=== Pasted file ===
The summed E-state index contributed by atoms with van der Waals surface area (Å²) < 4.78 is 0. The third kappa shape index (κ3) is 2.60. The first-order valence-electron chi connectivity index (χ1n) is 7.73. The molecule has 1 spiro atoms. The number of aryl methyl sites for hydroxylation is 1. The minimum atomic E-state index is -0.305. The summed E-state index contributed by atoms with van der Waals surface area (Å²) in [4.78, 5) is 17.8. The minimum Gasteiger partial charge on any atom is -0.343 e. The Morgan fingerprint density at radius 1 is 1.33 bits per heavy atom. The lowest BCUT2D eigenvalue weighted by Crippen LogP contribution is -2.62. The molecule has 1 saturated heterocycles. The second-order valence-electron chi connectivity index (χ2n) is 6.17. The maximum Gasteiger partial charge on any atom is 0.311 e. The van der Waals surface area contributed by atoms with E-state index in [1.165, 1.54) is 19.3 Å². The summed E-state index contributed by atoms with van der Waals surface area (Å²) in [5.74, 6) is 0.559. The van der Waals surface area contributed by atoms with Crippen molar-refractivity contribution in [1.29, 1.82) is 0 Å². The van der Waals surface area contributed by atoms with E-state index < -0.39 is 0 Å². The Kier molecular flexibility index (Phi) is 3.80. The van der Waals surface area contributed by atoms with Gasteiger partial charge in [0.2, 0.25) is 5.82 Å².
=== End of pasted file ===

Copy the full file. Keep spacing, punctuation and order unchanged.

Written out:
The summed E-state index contributed by atoms with van der Waals surface area (Å²) < 4.78 is 0. The third kappa shape index (κ3) is 2.60. The first-order valence-electron chi connectivity index (χ1n) is 7.73. The molecule has 1 spiro atoms. The number of aryl methyl sites for hydroxylation is 1. The minimum atomic E-state index is -0.305. The summed E-state index contributed by atoms with van der Waals surface area (Å²) in [4.78, 5) is 17.8. The minimum Gasteiger partial charge on any atom is -0.343 e. The Morgan fingerprint density at radius 1 is 1.33 bits per heavy atom. The lowest BCUT2D eigenvalue weighted by Crippen LogP contribution is -2.62. The molecule has 1 saturated heterocycles. The second-order valence-electron chi connectivity index (χ2n) is 6.17. The maximum Gasteiger partial charge on any atom is 0.311 e. The van der Waals surface area contributed by atoms with E-state index in [1.165, 1.54) is 19.3 Å². The summed E-state index contributed by atoms with van der Waals surface area (Å²) in [5.74, 6) is 0.559. The van der Waals surface area contributed by atoms with Crippen molar-refractivity contribution in [1.29, 1.82) is 0 Å². The van der Waals surface area contributed by atoms with E-state index < -0.39 is 0 Å². The Kier molecular flexibility index (Phi) is 3.80. The van der Waals surface area contributed by atoms with Gasteiger partial charge in [0.2, 0.25) is 5.82 Å².